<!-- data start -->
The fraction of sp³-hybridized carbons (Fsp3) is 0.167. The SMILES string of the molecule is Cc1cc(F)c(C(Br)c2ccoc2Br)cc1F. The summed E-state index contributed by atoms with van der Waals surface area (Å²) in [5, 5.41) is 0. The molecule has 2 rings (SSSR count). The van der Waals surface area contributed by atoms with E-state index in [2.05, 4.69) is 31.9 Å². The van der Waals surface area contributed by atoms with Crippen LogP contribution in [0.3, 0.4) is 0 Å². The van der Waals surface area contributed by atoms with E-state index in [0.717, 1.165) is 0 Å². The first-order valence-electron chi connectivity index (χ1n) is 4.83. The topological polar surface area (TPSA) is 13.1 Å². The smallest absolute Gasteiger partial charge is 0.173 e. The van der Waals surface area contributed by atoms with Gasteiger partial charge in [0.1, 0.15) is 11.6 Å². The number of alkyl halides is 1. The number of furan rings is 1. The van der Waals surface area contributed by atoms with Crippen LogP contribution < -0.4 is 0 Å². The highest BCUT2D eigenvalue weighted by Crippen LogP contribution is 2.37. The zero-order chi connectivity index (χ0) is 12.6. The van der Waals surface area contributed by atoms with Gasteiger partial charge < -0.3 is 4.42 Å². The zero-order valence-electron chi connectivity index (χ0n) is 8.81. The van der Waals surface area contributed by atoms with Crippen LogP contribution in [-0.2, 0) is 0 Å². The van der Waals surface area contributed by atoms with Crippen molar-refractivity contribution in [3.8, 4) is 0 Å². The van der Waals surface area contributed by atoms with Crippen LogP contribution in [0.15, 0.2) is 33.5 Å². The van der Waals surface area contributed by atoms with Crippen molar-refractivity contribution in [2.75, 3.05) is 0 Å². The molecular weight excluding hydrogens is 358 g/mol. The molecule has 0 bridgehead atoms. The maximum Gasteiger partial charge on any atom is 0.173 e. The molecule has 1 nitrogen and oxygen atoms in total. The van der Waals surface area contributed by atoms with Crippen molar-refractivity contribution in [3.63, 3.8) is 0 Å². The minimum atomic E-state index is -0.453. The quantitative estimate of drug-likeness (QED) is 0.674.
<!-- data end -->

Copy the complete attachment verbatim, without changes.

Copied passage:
The fraction of sp³-hybridized carbons (Fsp3) is 0.167. The SMILES string of the molecule is Cc1cc(F)c(C(Br)c2ccoc2Br)cc1F. The summed E-state index contributed by atoms with van der Waals surface area (Å²) in [5, 5.41) is 0. The molecule has 2 rings (SSSR count). The van der Waals surface area contributed by atoms with E-state index in [2.05, 4.69) is 31.9 Å². The van der Waals surface area contributed by atoms with Crippen LogP contribution in [0.3, 0.4) is 0 Å². The van der Waals surface area contributed by atoms with E-state index in [0.717, 1.165) is 0 Å². The first-order valence-electron chi connectivity index (χ1n) is 4.83. The topological polar surface area (TPSA) is 13.1 Å². The smallest absolute Gasteiger partial charge is 0.173 e. The van der Waals surface area contributed by atoms with Gasteiger partial charge in [0.1, 0.15) is 11.6 Å². The number of alkyl halides is 1. The number of furan rings is 1. The van der Waals surface area contributed by atoms with Crippen LogP contribution < -0.4 is 0 Å². The highest BCUT2D eigenvalue weighted by Crippen LogP contribution is 2.37. The zero-order chi connectivity index (χ0) is 12.6. The van der Waals surface area contributed by atoms with Gasteiger partial charge < -0.3 is 4.42 Å². The zero-order valence-electron chi connectivity index (χ0n) is 8.81. The van der Waals surface area contributed by atoms with Crippen LogP contribution in [-0.2, 0) is 0 Å². The van der Waals surface area contributed by atoms with Crippen molar-refractivity contribution in [3.8, 4) is 0 Å². The van der Waals surface area contributed by atoms with Crippen LogP contribution in [0.15, 0.2) is 33.5 Å². The van der Waals surface area contributed by atoms with Crippen molar-refractivity contribution in [2.75, 3.05) is 0 Å². The molecular weight excluding hydrogens is 358 g/mol. The molecule has 0 bridgehead atoms. The maximum Gasteiger partial charge on any atom is 0.173 e. The molecule has 1 nitrogen and oxygen atoms in total. The van der Waals surface area contributed by atoms with Crippen molar-refractivity contribution in [3.63, 3.8) is 0 Å². The minimum atomic E-state index is -0.453. The quantitative estimate of drug-likeness (QED) is 0.674.